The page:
EU regulators are taking aim at up to 20 big tech companies, including Apple, as part of a “hit list” that seeks to curb their market influence, reports The Financial Times.
The plans reportedly involve the demand that larger tech companies face tougher regulations than smaller competitors, data sharing with rivals, and increased transparency on data gathering. The move is part of a wider effort by EU lawmakers to increase competition in the technology industry.
The list is to be determined based on market share, competition, and number of users, meaning that Apple, Facebook, Google, and Amazon are all likely to be implicated.
Under the plans, big tech companies could quickly be forced to change their business practices without the need for an investigation or the breaking of any law. In extreme circumstances, big tech companies could be broken up if they are found to be discouraging rivals.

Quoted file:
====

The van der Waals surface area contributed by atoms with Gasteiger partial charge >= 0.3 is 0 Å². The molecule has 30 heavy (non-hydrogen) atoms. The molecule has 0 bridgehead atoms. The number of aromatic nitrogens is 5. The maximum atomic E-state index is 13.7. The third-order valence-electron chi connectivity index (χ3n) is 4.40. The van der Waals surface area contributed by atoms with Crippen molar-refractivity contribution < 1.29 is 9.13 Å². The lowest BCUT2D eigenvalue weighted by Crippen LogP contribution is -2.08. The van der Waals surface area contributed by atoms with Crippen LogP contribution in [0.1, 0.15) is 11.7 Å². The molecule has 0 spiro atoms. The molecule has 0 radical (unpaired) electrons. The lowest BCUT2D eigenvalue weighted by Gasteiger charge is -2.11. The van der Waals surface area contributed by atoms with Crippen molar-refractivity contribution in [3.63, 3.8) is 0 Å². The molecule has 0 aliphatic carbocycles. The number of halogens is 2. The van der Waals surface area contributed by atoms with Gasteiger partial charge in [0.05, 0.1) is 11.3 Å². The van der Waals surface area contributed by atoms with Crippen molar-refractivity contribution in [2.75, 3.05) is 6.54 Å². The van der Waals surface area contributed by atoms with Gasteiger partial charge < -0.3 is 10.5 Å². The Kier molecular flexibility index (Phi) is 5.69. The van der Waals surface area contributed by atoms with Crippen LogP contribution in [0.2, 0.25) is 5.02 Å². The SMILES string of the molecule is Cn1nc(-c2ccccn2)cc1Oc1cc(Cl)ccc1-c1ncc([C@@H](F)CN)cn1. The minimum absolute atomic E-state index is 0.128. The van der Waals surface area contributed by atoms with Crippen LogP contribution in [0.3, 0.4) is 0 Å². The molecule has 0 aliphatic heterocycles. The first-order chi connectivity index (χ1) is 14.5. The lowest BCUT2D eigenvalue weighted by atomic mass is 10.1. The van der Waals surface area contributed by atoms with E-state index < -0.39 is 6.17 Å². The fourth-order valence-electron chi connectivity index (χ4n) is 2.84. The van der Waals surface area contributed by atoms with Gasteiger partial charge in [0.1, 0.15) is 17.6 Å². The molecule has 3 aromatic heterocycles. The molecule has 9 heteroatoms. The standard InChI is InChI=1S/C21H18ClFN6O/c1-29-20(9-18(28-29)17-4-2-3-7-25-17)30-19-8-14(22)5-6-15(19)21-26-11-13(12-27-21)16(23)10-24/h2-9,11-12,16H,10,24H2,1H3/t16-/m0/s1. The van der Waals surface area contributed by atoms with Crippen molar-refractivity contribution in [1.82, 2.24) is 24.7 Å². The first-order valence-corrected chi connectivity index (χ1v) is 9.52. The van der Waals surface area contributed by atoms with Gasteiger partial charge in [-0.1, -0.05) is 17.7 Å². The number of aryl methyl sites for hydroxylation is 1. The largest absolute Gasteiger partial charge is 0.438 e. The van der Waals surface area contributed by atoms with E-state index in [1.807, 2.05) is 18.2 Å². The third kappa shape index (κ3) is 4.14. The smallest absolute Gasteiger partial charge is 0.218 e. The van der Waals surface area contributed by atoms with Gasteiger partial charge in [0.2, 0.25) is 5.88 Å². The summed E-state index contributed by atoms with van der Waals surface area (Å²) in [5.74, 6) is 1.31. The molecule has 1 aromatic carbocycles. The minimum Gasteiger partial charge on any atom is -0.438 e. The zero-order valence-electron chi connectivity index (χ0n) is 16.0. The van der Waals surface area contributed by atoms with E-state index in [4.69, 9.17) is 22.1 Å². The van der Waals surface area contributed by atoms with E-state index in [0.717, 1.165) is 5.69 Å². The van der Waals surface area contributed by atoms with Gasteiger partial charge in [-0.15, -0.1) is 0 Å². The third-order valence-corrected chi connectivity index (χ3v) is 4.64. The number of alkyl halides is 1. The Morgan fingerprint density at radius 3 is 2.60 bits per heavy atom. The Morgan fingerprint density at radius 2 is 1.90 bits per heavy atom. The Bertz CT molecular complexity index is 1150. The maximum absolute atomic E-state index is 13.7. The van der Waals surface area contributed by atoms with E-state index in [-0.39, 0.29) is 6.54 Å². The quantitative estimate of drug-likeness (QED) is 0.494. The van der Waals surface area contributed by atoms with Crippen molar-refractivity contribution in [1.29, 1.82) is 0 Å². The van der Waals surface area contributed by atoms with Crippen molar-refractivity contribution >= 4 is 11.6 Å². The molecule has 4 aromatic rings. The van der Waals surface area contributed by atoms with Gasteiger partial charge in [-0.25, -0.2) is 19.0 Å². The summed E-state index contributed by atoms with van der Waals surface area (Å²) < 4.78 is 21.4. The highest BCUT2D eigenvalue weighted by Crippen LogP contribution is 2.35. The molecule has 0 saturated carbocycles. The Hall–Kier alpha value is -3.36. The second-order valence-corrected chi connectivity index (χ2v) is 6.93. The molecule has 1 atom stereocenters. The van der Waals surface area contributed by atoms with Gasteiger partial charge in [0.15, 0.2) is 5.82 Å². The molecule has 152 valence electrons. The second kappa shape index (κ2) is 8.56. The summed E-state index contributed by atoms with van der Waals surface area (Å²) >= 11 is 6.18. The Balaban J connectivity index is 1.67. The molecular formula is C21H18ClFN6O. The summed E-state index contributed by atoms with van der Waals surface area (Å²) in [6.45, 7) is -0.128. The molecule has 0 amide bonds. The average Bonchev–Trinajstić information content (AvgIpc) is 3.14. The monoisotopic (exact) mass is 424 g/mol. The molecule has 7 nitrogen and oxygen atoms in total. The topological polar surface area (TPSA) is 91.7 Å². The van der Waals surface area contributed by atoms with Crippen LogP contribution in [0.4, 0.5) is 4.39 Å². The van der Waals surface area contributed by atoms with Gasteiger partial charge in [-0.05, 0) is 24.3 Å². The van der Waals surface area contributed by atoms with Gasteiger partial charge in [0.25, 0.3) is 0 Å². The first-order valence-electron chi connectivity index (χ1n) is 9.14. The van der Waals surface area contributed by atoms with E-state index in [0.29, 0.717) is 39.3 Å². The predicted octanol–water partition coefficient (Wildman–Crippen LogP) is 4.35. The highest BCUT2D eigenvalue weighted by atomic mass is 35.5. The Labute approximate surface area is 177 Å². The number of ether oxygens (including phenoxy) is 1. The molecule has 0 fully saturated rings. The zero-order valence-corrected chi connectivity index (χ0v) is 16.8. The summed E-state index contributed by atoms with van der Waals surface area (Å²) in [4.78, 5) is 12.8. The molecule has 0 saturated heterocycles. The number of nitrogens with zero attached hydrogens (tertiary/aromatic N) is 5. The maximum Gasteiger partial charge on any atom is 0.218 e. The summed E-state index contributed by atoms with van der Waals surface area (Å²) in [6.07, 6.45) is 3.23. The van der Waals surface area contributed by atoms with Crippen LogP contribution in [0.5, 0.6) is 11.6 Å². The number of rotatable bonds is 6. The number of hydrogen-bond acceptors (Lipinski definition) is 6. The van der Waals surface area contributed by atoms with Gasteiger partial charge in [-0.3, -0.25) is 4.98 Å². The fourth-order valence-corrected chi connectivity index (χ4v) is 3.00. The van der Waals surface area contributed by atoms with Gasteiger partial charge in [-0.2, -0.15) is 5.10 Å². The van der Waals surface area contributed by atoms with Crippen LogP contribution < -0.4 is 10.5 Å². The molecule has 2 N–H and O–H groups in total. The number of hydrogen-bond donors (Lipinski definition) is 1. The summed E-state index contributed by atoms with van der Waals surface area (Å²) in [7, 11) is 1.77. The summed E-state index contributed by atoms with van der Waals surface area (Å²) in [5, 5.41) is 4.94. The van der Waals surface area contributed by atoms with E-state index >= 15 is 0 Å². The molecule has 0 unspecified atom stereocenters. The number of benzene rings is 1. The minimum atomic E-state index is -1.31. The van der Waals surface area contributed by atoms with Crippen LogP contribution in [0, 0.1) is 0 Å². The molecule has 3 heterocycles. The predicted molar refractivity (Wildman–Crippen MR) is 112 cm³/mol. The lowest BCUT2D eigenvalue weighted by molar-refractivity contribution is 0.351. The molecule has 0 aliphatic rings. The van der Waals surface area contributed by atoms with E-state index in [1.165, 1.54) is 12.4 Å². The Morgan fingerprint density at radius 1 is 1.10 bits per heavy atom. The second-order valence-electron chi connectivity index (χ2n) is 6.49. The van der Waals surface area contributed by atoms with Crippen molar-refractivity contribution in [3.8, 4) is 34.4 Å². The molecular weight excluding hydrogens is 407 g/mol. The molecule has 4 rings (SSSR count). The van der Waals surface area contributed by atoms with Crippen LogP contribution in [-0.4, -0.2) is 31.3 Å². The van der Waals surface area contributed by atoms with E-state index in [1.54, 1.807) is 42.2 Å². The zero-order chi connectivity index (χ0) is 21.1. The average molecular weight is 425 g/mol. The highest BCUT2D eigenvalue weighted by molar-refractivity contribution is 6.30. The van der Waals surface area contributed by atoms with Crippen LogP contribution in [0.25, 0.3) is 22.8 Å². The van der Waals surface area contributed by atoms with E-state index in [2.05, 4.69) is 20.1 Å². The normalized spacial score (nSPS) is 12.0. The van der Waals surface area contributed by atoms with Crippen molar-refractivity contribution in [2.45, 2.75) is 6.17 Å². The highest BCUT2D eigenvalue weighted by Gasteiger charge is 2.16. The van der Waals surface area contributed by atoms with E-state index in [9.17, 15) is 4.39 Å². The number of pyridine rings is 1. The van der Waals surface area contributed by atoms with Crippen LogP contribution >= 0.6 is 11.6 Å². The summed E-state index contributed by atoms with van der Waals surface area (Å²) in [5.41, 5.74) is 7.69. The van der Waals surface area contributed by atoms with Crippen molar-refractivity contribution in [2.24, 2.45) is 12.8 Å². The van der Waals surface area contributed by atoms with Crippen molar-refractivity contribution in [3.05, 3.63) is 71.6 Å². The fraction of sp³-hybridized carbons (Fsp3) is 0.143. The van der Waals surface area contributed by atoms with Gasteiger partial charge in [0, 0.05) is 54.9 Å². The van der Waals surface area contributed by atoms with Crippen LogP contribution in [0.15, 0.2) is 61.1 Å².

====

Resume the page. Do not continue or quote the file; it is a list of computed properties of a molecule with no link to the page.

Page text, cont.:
The news comes as the Korea Herald reports that a leading global economic watchdog, the Organization for Economic Cooperation and Development, has proposed an overhaul of international tax rule aimed at big tech companies which could raise an extra $100 billion worldwide. The global tax framework overhaul is to be presented to 20 finance ministers from around the world this week and could be implemented as soon as next year.
Earlier this month, it was reported that the EU was planning to implement wide-ranging legal measures to compel major tech companies to share data with competitors and give no preference to their own apps and services as part of its new Digital Services Act. The legislation is expected to be publicized in full by the end of this year to prevent further long-lasting antitrust cases.
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